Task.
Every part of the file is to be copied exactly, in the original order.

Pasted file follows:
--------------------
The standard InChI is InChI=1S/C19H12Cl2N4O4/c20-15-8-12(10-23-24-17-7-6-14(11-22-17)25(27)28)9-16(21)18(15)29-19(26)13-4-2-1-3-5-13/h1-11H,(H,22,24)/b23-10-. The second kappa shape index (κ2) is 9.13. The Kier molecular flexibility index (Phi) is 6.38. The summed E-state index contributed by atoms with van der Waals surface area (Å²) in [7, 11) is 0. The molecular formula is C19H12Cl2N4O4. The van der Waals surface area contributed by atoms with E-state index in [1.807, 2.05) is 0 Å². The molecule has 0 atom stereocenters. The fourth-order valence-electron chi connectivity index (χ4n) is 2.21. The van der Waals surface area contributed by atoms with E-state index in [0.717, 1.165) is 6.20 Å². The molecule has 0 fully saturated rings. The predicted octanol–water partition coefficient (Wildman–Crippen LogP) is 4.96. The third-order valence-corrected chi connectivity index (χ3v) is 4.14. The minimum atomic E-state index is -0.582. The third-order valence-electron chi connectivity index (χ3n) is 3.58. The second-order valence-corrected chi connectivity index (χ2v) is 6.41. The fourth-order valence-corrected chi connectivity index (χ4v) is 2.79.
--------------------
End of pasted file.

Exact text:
The standard InChI is InChI=1S/C19H12Cl2N4O4/c20-15-8-12(10-23-24-17-7-6-14(11-22-17)25(27)28)9-16(21)18(15)29-19(26)13-4-2-1-3-5-13/h1-11H,(H,22,24)/b23-10-. The second kappa shape index (κ2) is 9.13. The Kier molecular flexibility index (Phi) is 6.38. The summed E-state index contributed by atoms with van der Waals surface area (Å²) in [7, 11) is 0. The molecular formula is C19H12Cl2N4O4. The van der Waals surface area contributed by atoms with E-state index in [1.807, 2.05) is 0 Å². The molecule has 0 atom stereocenters. The fourth-order valence-electron chi connectivity index (χ4n) is 2.21. The van der Waals surface area contributed by atoms with E-state index in [0.717, 1.165) is 6.20 Å². The molecule has 0 fully saturated rings. The predicted octanol–water partition coefficient (Wildman–Crippen LogP) is 4.96. The third-order valence-corrected chi connectivity index (χ3v) is 4.14. The minimum atomic E-state index is -0.582. The third-order valence-electron chi connectivity index (χ3n) is 3.58. The second-order valence-corrected chi connectivity index (χ2v) is 6.41. The fourth-order valence-corrected chi connectivity index (χ4v) is 2.79.